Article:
My excitement turned to dismay as I received the camera as it was in pretty terrible shape.  For one, the auxiliary lens was completely seized and I could see one of the iris blades was dislodged.  The 50mm lens was OK, but very stiff.  The viewfinder was large and bright, but the rangefinder had severe vertical alignment problems.  Usually a small amount of vertical error won’t negatively affect your focus, but this was way off.  Finally, the deal breaker was that I could cock the shutter, but nada.  It was seized.

This Signet came to me with it’s original packaging, a field case, and an auxiliary Signet wide angle lens.

Thinking I had another job for my trusty bottle of Ronsonol lighter fluid, I soaked this thing, repeatedly, but no amount of lubrication would get the shutter to budge.  I came to the conclusion that something was physically damaged inside of the camera.  The first time I removed the lens, I could see a metal plate that encircles the shutter was loosely flopping around inside of the body.  I thought perhaps I could open the body, but the solid Bakelite plastic did not reveal how to get itself open.  I searched online for CLA instructions on this camera and found none.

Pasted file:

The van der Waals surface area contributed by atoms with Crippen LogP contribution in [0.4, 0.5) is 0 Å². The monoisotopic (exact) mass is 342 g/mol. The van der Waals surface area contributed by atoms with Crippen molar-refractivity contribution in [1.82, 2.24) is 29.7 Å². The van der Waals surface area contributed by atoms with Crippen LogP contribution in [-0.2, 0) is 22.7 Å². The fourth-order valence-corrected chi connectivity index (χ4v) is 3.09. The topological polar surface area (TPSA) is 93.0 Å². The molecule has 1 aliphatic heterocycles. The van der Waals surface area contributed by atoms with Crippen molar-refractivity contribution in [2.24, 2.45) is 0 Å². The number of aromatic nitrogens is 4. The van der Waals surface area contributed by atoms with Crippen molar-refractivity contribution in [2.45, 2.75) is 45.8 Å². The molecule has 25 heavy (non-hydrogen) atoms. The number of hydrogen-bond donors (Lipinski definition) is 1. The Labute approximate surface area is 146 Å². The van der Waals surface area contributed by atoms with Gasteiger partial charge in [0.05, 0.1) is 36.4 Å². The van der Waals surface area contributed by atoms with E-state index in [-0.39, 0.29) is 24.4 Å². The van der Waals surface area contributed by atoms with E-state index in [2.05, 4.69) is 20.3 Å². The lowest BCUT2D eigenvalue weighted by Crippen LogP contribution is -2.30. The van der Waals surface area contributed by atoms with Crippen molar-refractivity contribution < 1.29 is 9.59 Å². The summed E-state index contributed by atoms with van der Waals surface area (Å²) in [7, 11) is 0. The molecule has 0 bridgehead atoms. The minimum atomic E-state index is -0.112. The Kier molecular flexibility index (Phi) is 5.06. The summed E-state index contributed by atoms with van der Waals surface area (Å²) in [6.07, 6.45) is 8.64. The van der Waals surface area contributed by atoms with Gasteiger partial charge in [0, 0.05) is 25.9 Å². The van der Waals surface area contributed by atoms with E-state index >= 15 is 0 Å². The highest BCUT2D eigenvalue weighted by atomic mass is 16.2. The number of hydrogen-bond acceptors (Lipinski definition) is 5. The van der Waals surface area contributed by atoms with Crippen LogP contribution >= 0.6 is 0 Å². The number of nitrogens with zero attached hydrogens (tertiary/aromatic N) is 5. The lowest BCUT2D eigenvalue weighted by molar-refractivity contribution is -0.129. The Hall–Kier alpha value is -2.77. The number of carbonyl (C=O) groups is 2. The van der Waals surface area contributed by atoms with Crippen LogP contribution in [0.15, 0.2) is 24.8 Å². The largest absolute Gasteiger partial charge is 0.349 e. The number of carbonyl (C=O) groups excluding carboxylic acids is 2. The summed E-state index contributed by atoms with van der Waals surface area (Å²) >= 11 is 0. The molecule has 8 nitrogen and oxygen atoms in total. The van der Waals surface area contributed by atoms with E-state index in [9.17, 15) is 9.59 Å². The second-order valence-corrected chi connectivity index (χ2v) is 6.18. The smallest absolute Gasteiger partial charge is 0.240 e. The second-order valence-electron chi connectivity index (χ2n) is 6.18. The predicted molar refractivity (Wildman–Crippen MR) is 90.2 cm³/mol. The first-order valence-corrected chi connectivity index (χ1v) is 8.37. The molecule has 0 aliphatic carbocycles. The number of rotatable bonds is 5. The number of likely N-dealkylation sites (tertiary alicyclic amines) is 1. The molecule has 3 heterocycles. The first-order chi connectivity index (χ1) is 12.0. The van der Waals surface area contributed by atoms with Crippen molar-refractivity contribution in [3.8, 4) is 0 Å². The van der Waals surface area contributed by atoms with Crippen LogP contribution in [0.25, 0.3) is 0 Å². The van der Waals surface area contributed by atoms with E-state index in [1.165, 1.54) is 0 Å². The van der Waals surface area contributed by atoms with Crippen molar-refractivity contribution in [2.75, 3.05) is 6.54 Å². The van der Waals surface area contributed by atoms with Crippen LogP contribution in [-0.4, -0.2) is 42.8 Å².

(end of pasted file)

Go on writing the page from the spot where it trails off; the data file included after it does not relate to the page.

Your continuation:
The Kodak Signet 80 was a failure upon launch, and I’m sure calling it a “Man’s camera” did not help.

The Signet 80 did not sell well.  While it should have been a pretty desirable model for Kodak, the very limited selection of shutter speeds, coupled with it’s ‘love it or hate it’ styling, and it’s $130 price tag in 1958 (when adjusted for inflation, that’s $1082 today) meant that very few were sold.  I found stories that around the time of it’s discontinuation, camera shops had these things on clearance on the shelf trying to sell them at bargain prices and still had a hard time moving them.

So, with so few sold, and it’s rather poor reputation, it’s no surprise that finding repair information on them today is difficult.  I quickly realized that I was over my head, and knowing that I had at least a cosmetically good looking specimen with it’s original box, field case, and an extra lens, I listed it on eBay and broke even.

Would I take a chance on another Signet 80?  I honestly don’t know.  I can say that if you like quirky cameras, this one has quite a few for you.  For starters, the shutter speed selector is on a dial on the front of the camera, kind of like an Argus C3.  I can forgive this odd location on the Argus considering that camera was designed in 1938.  This one came out 2 decades later and Kodak should have known better.  Second, the frame counter was strangely on the bottom plate of the camera, just beneath the lens.  It’s a very strange location and one that’s not even obvious the first time you look at it.  I would not be surprised if at least a few people used this camera without ever realizing there is a frame counter on it.

The Signet 80 featured an “injection” film loading system in which film freely coils around itself in the empty chamber.